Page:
This series of guides is well produced, comprehensive and accessible. If you are a concerned parent looking for a free download that will get you up to speed on the issues fairly quickly, this is it.

Boys abuse in home first: sex study

Adrian Lowe at theage.com.au:

... the occurrence of sibling incest could most likely be linked to the availability of victims to the perpetrators, and for a child who had experienced many types of abuse, a response to that trauma may be overly sexualised behaviour.

'There were certainly cases where the child was jealous and angry towards their sibling but there seemed to be some very strong indications that those children were very, very angry with their parents, and the way to get at their parents was to abuse the other children.''

Of the jealous anger conclusions, Professor Quirk said: ''Within the limitations of this particular study, what [that] suggests is that the children … who had grown up in a difficult environment, one of the ways of managing difficult emotions for them are the behaviours that they have either been subjected to themselves, or they have witnessed, or that they have learnt to engage in.''

But boys who sexually abuse siblings because of a jealous anger were less likely to offend in the community.

Researchers also concluded that sibling incest was the most common form of family sexual abuse, at least five times more common than parent-child incest.

It is remarkable how much of a child's behaviour is modeled on even their parent's most negative and destructive behaviour. Then again it's probably the most natural thing in the world when you think about it. Children of smokers, smoke; drinkers drink; abusers abuse. If we could stop these behaviours for one generation they would hopefully disappear.  If.

Media coverage of child sexual abuse

Ms. Foundation for Women, press release:

The report, “Breaking News on Child Sexual Abuse: Early Coverage of Penn State,” found that less than one-third of the general news coverage of the Jerry Sandusky case included a mention of a potential solution or policy measure to reduce or prevent future abuse.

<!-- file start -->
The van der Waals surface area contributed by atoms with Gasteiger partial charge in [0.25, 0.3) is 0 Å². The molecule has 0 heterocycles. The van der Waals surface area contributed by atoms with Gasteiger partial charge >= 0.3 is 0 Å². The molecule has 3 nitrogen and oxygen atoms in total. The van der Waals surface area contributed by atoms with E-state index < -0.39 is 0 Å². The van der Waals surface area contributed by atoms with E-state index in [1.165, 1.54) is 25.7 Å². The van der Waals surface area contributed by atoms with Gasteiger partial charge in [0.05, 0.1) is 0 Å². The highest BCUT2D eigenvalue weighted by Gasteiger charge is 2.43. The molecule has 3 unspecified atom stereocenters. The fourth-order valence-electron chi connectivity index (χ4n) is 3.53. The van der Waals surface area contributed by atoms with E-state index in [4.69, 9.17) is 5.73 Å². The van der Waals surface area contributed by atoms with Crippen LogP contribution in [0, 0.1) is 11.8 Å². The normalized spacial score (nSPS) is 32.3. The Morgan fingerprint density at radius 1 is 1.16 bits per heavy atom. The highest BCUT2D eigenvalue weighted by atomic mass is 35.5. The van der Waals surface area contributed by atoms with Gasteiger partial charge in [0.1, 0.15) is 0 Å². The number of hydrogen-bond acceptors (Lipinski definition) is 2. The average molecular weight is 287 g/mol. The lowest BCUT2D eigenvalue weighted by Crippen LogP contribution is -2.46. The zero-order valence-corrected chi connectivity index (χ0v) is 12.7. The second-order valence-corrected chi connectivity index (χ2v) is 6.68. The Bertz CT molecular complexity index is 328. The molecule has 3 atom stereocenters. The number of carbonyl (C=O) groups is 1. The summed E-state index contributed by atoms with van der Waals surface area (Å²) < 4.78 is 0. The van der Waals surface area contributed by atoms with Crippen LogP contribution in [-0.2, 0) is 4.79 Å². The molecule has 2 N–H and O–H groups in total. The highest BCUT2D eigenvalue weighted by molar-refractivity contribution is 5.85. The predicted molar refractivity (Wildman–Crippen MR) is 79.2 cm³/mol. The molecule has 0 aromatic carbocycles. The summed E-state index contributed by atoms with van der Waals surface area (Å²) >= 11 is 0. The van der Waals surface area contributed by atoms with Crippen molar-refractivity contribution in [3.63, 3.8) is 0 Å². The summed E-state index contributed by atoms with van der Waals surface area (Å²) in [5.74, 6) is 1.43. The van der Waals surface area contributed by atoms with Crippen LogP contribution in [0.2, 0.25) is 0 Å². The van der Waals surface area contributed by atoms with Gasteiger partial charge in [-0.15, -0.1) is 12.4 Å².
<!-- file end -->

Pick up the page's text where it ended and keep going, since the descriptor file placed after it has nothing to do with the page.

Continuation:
“Media coverage increases the visibility of societal problems and fuels our nation’s collective response. Coverage that is absent of solutions denies us an opportunity to prevent child sexual abuse for the one in four girls and one in six boys who are sexually abused each year,” said Rahman.

Among the articles mentioning solutions, the most frequently cited ones focused on actions after the abuse had been committed, such as reporting abuse, rather than measures intended to prevent abuse from occurring.

“The report highlights that prevention continues to get short shrift in news coverage of child sexual abuse,” BMSG Director Lori Dorfman said. “Journalists and advocates can work together on stories like this to help the public and policymakers understand the need for prevention policies.”

Not so surprising unfortunately. The media's goal is to secure readers and thus revenue, not work for the greater good. It has been frustrating to see the reaction to the Penn State scandal revolve around things such as universal mandatory reporting and removing the statute of limitations on child sexual abuse cases. While it is not bad to investigate such measures it does reek of closing the stable door after the horse has bolted. Where is the focus on prevention? How can we push this issue forward?